I’ve been with my partner for almost 10 years now. For many years, I have made things so difficult for the both of us because I did not have any insight into my mental health. I was unwilling to admit to myself that I was depressed and anxious because I thought it was a sign of weakness, a sign that I was losing control of my life, a sign that was broken.Thus, I have inadvertently been needy and emotionally dependent on her all these years without even realising it. When she distanced herself from me during the times I was overbearing, I accused her for being insensitive and for not loving me as much as I love her. She has never raised her voice at me whenever we fight, while I would fly into a rage, make accusations and gaslight her. I became the ugliest version of myself and I was oblivious that I was hurting her and pushing her away, despite flailing desperately to bring her closer to me.

I just want to dedicate this post to her for her patience, understanding, tolerance, compromise and love for a broken person like myself. She has been my unwavering anchor and support all these years and I am forever indebted to her. I want to be a better person for her and no longer hurt her the way I used to. I know now what I need to do to be the best version of me when it comes to loving her.

A Little Bit of Fresh Air

I got out of the house today after weeks of being at home. I have been isolating and I am aware of this. I am aware that this is not good for my recovery, but at this moment, I don’t have the energy to struggle with this. I still go out for runs and I walk my dog, almost daily this week.

The main reason I got out was because I had a therapy session this morning. I stopped therapy with this therapist for 2 months now and today is the first session after that break.

The session today was difficult. It is always difficult for me because I find it very hard for me to talk about the abuse. Since this depressive episode, this struggle of finding words to talk about it has become worse. My therapist said that I stop breathing each time I said anything that relates to my past trauma. I did not even realise I was doing this and I do appreciate him pointing it out to me. Since then, throughout the session, I became aware that I did stop breathing each time I brought up past traumas.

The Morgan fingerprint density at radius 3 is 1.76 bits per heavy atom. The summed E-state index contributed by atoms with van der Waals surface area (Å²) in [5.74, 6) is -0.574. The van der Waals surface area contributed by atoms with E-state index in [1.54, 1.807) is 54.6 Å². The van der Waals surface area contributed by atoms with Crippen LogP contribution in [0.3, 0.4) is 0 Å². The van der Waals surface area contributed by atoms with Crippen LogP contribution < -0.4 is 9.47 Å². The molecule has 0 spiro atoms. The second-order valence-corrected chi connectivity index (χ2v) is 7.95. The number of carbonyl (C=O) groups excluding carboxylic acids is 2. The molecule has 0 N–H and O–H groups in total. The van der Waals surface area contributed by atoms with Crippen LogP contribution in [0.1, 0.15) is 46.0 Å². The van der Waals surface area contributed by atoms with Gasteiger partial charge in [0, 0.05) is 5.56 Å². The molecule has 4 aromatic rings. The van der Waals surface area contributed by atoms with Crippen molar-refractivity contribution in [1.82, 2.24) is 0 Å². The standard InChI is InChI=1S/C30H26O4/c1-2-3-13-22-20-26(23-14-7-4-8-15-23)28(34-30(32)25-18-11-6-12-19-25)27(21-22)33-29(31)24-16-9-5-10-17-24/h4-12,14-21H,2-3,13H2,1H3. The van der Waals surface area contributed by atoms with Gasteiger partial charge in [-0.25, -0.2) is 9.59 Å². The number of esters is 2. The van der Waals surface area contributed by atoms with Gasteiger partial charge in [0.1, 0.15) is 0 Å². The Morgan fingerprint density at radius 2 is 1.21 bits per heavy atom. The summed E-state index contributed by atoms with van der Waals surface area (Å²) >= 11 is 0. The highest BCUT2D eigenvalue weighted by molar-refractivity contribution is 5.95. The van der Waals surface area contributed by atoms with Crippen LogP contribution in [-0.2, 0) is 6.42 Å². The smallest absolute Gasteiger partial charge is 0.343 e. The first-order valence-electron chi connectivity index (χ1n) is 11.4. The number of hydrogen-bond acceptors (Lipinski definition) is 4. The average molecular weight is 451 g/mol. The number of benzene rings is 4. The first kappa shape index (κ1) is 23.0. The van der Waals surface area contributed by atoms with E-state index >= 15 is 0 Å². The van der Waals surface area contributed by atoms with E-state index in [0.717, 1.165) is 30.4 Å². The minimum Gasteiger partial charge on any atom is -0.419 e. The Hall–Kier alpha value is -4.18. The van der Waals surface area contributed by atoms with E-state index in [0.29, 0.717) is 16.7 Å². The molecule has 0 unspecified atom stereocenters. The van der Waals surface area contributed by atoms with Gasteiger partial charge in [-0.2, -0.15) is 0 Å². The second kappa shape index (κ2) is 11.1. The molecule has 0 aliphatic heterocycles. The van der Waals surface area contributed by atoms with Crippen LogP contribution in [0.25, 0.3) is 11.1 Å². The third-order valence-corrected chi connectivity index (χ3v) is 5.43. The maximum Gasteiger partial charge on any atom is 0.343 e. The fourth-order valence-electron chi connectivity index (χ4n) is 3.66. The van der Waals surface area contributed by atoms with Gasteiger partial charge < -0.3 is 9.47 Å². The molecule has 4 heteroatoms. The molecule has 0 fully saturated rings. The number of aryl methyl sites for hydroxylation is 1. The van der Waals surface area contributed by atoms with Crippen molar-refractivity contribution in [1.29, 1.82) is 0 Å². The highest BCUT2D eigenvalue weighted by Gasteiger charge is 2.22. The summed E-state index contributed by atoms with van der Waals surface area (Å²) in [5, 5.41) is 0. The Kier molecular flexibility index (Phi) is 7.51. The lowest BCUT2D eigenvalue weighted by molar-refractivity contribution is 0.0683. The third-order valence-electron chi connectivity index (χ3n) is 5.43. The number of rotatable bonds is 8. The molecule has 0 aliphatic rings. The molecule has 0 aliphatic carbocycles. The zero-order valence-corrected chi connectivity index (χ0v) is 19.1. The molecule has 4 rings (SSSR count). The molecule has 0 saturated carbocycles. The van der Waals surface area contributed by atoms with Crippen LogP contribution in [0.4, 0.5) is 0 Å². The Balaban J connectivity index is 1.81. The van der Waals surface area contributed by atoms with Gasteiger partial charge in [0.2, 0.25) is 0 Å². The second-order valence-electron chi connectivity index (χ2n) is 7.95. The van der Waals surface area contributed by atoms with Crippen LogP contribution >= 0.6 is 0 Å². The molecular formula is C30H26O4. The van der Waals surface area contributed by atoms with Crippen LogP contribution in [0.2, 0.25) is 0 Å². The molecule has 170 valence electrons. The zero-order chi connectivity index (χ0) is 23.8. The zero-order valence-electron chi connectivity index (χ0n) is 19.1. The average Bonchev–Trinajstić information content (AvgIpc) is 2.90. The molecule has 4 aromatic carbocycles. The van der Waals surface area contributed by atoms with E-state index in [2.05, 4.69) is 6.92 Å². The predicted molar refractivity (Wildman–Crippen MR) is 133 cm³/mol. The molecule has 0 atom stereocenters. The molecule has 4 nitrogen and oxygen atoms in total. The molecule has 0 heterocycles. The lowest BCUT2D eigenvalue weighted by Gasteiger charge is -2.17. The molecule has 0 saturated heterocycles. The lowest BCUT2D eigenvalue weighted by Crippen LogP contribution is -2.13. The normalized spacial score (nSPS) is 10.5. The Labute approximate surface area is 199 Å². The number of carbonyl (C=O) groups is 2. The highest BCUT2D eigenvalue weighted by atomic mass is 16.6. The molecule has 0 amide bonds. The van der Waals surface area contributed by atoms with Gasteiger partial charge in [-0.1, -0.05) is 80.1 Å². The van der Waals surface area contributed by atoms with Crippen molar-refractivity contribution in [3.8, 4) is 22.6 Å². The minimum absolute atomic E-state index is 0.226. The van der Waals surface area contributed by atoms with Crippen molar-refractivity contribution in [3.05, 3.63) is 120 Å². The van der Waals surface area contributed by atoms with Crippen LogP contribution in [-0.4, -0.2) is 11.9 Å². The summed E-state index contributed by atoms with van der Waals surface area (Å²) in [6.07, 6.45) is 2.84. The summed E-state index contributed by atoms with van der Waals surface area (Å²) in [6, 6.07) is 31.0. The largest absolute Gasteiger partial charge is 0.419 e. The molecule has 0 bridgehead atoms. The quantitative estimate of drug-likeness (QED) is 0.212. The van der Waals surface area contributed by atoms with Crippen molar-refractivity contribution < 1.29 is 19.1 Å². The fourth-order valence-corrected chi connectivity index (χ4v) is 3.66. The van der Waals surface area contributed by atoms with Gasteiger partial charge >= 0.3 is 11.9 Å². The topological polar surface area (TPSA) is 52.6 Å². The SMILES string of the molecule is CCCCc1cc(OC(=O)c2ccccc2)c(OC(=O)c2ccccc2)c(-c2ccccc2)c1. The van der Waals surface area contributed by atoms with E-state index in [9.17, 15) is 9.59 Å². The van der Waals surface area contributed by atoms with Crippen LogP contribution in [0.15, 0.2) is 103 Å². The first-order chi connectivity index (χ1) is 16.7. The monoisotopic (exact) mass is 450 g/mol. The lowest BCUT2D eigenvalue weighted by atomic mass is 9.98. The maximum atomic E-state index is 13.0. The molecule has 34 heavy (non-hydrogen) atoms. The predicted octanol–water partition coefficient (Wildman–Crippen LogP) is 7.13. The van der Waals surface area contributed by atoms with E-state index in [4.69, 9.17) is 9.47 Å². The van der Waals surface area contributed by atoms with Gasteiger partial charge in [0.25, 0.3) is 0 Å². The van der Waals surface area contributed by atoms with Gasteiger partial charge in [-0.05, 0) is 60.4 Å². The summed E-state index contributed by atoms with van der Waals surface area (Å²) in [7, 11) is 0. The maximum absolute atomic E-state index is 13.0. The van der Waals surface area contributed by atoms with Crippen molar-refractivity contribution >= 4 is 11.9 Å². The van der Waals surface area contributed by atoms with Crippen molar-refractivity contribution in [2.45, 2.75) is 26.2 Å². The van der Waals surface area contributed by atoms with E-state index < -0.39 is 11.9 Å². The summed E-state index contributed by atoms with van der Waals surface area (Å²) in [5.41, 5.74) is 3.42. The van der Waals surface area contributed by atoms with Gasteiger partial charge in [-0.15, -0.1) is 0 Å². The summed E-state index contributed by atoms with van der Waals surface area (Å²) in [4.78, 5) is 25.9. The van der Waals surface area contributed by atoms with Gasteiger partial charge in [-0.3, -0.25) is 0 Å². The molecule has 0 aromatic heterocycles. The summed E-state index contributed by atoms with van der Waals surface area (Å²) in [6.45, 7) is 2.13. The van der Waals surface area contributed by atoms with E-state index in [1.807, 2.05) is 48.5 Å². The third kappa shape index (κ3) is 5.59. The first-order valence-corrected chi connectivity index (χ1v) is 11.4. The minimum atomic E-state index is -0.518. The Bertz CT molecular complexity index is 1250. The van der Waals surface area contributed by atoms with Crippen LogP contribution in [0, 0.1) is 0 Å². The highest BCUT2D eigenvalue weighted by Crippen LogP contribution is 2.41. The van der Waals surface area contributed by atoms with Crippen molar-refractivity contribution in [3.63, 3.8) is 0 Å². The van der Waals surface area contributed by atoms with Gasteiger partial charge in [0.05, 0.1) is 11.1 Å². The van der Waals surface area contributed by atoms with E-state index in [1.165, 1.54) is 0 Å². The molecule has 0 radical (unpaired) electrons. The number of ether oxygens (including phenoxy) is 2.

I came away from therapy today feeling lighter. I always do, before things start to fog up and I feel weighed down again. What I took away from today’s therapy was that I need to take the time to work through everything that I bring up in therapy and not rush into jumping from one thing to the next. I tend to do this because I can’t sit with the discomfort, pain and tears whenever I am triggered by past trauma that I talk about.

In regard to the title of this post, I took a walk at the gardens after therapy. I did not stay long, but I am glad I went because I almost just drove home. I brought my camera along, took some photos and listened to the bird song… which always brings a sense of calmness. I wanted to attach a few photos, but wordpress doesn’t seem to allow that. There is no post processing, the photo is as it was taken. Maybe, by looking at the photo, it would encourage anyone that finds it difficult to leave the safety of home, to finally venture out and enjoy some fresh air.

Thinking Differently about Loneliness

Loneliness has been my close friend for most of my childhood, adolescent and adult life. I have always felt a gnawing sense of loneliness for as long as I can remember. I was the quiet one in school, which teachers and peers concluded that I was a shy kid. But, really, I was just introverted and a little eccentric. Books has always been my best companion as it allowed me to travel into places away from the sexual abuse.

I did not have a lot of pocket money growing up. My mother was very strict and felt that giving too much pocket money means spoiling the child. I was given 20 cents for school days and none for the weekends. That money was just enough for me to buy a bowl of plain noodle soup, but I never did spend that money. I kept it so that I could rent books or buy them. The public library where I grew up was small and modest. It didn’t take me long to finish reading all the books that it had. My school library was similar as well; small and modest.